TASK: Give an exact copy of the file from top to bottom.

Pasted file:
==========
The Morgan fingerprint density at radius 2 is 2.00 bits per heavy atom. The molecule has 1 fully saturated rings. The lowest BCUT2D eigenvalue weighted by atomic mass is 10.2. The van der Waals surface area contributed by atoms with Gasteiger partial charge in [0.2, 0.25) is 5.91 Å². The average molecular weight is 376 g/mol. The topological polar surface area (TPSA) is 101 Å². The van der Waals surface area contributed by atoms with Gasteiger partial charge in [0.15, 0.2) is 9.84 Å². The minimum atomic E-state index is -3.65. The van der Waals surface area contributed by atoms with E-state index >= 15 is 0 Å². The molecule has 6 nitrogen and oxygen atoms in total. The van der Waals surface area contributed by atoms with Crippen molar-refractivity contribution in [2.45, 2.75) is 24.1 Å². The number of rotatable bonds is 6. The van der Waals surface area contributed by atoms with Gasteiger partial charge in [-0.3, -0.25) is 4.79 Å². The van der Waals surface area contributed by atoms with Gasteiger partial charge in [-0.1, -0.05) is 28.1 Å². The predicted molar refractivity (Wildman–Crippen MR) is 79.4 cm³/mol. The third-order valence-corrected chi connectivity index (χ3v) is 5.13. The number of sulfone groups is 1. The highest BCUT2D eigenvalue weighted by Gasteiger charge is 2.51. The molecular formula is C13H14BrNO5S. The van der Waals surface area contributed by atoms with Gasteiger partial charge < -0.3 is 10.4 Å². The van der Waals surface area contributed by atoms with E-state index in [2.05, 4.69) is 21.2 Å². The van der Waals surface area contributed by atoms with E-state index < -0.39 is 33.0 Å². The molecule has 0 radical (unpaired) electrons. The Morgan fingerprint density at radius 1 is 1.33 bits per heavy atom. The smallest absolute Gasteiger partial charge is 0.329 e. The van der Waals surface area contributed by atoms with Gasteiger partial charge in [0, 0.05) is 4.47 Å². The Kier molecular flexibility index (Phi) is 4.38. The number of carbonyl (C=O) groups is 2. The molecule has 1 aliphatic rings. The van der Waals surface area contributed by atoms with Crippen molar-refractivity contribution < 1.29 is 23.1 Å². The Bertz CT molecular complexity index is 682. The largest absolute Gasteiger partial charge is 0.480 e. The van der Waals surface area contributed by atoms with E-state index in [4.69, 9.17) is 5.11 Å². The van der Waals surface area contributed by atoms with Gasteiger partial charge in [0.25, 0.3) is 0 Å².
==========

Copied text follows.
The Morgan fingerprint density at radius 2 is 2.00 bits per heavy atom. The molecule has 1 fully saturated rings. The lowest BCUT2D eigenvalue weighted by atomic mass is 10.2. The van der Waals surface area contributed by atoms with Gasteiger partial charge in [0.2, 0.25) is 5.91 Å². The average molecular weight is 376 g/mol. The topological polar surface area (TPSA) is 101 Å². The van der Waals surface area contributed by atoms with Gasteiger partial charge in [0.15, 0.2) is 9.84 Å². The minimum atomic E-state index is -3.65. The van der Waals surface area contributed by atoms with E-state index >= 15 is 0 Å². The molecule has 6 nitrogen and oxygen atoms in total. The van der Waals surface area contributed by atoms with Crippen molar-refractivity contribution in [2.45, 2.75) is 24.1 Å². The number of rotatable bonds is 6. The van der Waals surface area contributed by atoms with Gasteiger partial charge in [-0.3, -0.25) is 4.79 Å². The van der Waals surface area contributed by atoms with Gasteiger partial charge in [-0.1, -0.05) is 28.1 Å². The predicted molar refractivity (Wildman–Crippen MR) is 79.4 cm³/mol. The third-order valence-corrected chi connectivity index (χ3v) is 5.13. The number of sulfone groups is 1. The highest BCUT2D eigenvalue weighted by Gasteiger charge is 2.51. The molecular formula is C13H14BrNO5S. The van der Waals surface area contributed by atoms with Gasteiger partial charge < -0.3 is 10.4 Å². The van der Waals surface area contributed by atoms with E-state index in [2.05, 4.69) is 21.2 Å². The van der Waals surface area contributed by atoms with E-state index < -0.39 is 33.0 Å². The molecule has 0 radical (unpaired) electrons. The Morgan fingerprint density at radius 1 is 1.33 bits per heavy atom. The smallest absolute Gasteiger partial charge is 0.329 e. The van der Waals surface area contributed by atoms with Gasteiger partial charge in [0, 0.05) is 4.47 Å². The Kier molecular flexibility index (Phi) is 4.38. The number of carbonyl (C=O) groups is 2. The molecule has 1 aliphatic rings. The van der Waals surface area contributed by atoms with Crippen molar-refractivity contribution < 1.29 is 23.1 Å². The Bertz CT molecular complexity index is 682. The largest absolute Gasteiger partial charge is 0.480 e. The van der Waals surface area contributed by atoms with E-state index in [4.69, 9.17) is 5.11 Å². The van der Waals surface area contributed by atoms with Gasteiger partial charge in [0.25, 0.3) is 0 Å².